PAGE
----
We have a massive amount of Edge Pro products so we figured it would be good to have a whole section on how to use the machine and what to use on it.
Tue Aug 21, 2012 4:02 am
I hope I did not miss a similar thread on this topic, but I searched as thoroughly as I could, yet being a frenchie, I may very well have.
My question is the following: is it possible to sharpen a yanagi on an EP, [b]without reprofiling the blade in the first place [/b]? I will elaborate a little on why I don't see any other solution:
The yanagi blade slowly gets narrower all the way from heel to tip. Therefore, as the spine of the blade moves along the guide of the EP, the angle of the stone with respect to the flat of the blade increases slightly. And this is not a question of keeping the blade parallel to the table, just simple math in a triangle with one edge getting shorter. Although it may not be a problem on, say, a sujihiki, where a few tenths of a degree will go unnoticed as they will result in few microns of edge width, it is a problem on my yanagi: if the stone contacts the full width of the bevel at the heel, it barely grinds the lower millimeter (sorry for the metric system^^) of the bevel at the tip.
The reason for this seems to me that the angle of the bevel with respect to the (concave yet almost) flat of the blade is constant, so the variation of the angle of the stone is of consequence when the bevel is more than half an inch wide.
I expect this problem would not arise with an usuba, which has the (almost) same blade width from heel to tip
So here are a few potential conclusions I came up with, but I'm eager to have the advice of people more skilled with yanagis and/or EP as I am:
1) Just spend a couple hours reprofiling the yanagi blade to end up with a slightly variable bevel angle that will be matched by the EP stone.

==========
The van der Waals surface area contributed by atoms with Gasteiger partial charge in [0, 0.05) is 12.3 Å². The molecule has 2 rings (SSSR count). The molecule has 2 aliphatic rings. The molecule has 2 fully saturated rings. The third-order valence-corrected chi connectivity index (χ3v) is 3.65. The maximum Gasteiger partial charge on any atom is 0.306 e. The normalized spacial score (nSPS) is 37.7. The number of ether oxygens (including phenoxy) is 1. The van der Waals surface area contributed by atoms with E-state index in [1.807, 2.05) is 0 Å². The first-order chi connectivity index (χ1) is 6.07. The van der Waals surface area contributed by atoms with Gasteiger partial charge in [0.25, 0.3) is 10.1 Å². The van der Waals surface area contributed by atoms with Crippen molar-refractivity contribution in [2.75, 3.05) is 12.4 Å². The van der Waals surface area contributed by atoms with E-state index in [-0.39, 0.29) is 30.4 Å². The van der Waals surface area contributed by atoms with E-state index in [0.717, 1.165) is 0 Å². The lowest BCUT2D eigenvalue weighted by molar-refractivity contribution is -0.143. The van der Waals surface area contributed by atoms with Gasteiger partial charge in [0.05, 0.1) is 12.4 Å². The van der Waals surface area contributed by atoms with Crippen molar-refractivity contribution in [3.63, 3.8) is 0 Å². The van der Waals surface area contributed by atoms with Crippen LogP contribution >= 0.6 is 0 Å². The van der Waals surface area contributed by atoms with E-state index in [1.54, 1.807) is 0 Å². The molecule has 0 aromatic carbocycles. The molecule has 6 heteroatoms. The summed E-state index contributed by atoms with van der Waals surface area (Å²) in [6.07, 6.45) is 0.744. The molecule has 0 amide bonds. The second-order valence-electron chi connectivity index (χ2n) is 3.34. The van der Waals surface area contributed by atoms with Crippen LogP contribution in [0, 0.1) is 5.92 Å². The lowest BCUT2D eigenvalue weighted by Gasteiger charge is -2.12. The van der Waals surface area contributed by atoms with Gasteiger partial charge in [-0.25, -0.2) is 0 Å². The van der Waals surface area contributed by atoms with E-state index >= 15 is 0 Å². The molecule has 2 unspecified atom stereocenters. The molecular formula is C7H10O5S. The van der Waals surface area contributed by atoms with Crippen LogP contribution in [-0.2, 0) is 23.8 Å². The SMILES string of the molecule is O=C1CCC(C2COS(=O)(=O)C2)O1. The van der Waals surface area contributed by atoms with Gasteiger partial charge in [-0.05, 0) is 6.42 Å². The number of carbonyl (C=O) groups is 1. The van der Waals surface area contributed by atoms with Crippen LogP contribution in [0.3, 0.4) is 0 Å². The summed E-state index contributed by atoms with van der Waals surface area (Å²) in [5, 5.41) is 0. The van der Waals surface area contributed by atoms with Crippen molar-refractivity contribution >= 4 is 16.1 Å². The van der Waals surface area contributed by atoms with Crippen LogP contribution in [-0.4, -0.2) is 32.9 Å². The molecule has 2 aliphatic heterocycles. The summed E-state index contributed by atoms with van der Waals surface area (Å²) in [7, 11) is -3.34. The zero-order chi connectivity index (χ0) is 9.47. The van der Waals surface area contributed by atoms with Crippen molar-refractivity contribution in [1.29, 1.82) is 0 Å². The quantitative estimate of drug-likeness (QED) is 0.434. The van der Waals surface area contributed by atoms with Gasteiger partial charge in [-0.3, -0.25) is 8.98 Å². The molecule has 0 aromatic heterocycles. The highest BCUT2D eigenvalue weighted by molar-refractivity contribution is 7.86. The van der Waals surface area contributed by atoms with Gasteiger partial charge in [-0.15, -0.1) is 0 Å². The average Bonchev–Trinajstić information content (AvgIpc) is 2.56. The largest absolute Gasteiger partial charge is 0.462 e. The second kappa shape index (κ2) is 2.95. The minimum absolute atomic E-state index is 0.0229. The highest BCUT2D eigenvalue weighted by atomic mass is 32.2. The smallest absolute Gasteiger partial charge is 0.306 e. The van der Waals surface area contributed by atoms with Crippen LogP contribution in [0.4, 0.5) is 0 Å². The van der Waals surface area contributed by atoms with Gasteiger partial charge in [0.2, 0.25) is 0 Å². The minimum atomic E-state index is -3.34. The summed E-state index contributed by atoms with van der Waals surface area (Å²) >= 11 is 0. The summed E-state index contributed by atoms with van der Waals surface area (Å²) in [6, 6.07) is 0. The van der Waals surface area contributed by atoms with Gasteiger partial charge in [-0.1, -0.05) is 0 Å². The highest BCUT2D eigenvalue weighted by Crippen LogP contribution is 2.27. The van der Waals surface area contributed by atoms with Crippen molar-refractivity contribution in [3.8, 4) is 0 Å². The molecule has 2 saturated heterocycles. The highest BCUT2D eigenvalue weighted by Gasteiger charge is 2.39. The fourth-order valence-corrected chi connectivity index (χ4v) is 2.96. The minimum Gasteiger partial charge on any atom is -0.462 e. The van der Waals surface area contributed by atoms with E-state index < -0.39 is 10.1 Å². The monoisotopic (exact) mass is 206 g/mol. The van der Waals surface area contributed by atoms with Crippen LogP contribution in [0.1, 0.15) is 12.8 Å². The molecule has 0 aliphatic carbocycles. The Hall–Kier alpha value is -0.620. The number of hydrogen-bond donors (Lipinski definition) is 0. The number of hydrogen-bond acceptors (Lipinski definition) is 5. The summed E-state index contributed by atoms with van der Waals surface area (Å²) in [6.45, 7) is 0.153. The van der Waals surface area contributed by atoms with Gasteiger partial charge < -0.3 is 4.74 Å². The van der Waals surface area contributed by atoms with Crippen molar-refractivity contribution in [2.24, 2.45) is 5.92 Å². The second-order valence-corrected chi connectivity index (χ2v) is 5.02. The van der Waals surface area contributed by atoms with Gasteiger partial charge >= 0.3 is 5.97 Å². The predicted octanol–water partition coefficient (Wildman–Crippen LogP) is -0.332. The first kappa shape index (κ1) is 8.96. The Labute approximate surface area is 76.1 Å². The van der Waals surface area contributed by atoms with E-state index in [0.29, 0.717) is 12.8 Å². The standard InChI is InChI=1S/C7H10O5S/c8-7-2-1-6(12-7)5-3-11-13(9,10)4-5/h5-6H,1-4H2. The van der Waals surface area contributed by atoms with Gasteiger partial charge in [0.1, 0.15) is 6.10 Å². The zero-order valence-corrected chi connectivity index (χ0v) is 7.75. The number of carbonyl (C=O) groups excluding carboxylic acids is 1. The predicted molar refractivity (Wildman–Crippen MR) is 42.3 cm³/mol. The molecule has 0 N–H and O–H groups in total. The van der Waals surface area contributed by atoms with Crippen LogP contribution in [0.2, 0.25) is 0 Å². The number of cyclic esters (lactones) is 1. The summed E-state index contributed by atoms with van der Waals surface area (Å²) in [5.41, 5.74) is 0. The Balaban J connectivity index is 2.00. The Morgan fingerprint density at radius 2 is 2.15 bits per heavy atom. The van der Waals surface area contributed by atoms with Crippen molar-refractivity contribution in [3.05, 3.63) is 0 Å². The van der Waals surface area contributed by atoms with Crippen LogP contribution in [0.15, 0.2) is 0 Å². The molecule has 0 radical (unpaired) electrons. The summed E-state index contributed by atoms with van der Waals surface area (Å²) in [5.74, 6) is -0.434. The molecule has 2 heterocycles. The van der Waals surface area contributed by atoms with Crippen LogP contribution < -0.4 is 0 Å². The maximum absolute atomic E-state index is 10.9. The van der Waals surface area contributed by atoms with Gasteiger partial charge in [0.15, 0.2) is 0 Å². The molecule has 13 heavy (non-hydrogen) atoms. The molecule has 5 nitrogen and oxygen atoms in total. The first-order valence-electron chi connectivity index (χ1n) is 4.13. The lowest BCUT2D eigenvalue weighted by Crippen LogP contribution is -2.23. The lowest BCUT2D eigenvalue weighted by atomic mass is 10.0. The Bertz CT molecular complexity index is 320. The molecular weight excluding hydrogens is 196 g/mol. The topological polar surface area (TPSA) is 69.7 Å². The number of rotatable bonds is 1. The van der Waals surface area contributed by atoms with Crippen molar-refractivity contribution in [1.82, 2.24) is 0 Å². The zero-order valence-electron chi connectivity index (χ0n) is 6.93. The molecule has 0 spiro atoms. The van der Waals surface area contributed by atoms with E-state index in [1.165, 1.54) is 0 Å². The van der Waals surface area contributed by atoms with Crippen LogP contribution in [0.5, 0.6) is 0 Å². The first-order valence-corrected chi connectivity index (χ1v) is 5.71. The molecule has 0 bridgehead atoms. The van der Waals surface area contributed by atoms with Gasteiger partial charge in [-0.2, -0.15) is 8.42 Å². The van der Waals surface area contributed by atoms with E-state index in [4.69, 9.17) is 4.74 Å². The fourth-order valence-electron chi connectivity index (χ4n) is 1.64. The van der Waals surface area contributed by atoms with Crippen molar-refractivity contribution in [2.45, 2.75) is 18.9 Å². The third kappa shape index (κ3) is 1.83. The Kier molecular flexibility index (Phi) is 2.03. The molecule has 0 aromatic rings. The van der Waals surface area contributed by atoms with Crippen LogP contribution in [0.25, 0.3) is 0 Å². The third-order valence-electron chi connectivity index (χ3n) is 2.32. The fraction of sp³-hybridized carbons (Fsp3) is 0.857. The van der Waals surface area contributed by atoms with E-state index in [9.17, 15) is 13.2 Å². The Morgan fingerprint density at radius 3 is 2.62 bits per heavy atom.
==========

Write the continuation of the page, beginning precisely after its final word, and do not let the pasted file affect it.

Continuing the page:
2) Keep sharpening my yanagi freehand, as I do with my Suisin Deba and my Ittosai Usuba
3) Dump the yanagi for a better one (this is a Global one, and it is far from perfect: the back is not consistently ground, resulting in a variable edge width on the back, it does not retain the edge nearly as well as the two others,...) which would not have this issue, if such a yanagi exists ?
Thanks for your feedback!
Tue Aug 21, 2012 7:36 am
My vote is for continuing to sharpen your single-bevel knives freehand. The Edge Pro is not suitable for use on these knives.
Wed Aug 22, 2012 11:56 am
I don't want to come off as having much expertise on the yanagi-meets-the-edge-pro question, but wanted to at least try to be helpful. I have both edge pro and a yanagi, and the two have never met. Why? I have read from several posters (who know loads more than i do on the subject of sharpening and appear to be pros at this) that one should only sharpen the yanagi by hand. Rather than me trying to parrot their logic (which I recall seemed very reasonable), you should continue to look at a few knife sites because i did read several very thoughtful posts on this subject. i would probably at least try to run those posts down before you try it, then can you make your own decision.
Again, look around a bit more, because i know i have seen discussions on this subject. hope that sort of helps.
Thu Aug 23, 2012 5:25 am
I've used my EP on probably a few hundred knives, but I prefer to do single bevels by hand.
You can use an EP, but you will re-profile the wide bevel and you'll grind it completely flat. I find it just as easy to do freehand and it's faster.
Fri Aug 24, 2012 2:03 am
Right. I've taken a look at other forums, and either the bevel was ground flat, or the yanagi had a one millimeter "macrobevel" that in my opinion makes it nothing more than a bulky suji. I guess I will continue freehand, which gives good result for the moment.
I guess it just doesn't do the EP justice to explain how you can use it for single bevel knives, if it is actually mechnaically impossible for it to do a good job on these. It's such a great tool for double bevels that it should be sufficient... worse, it could cast a doubt on the other statements from EdgePro, which are indeed justified.
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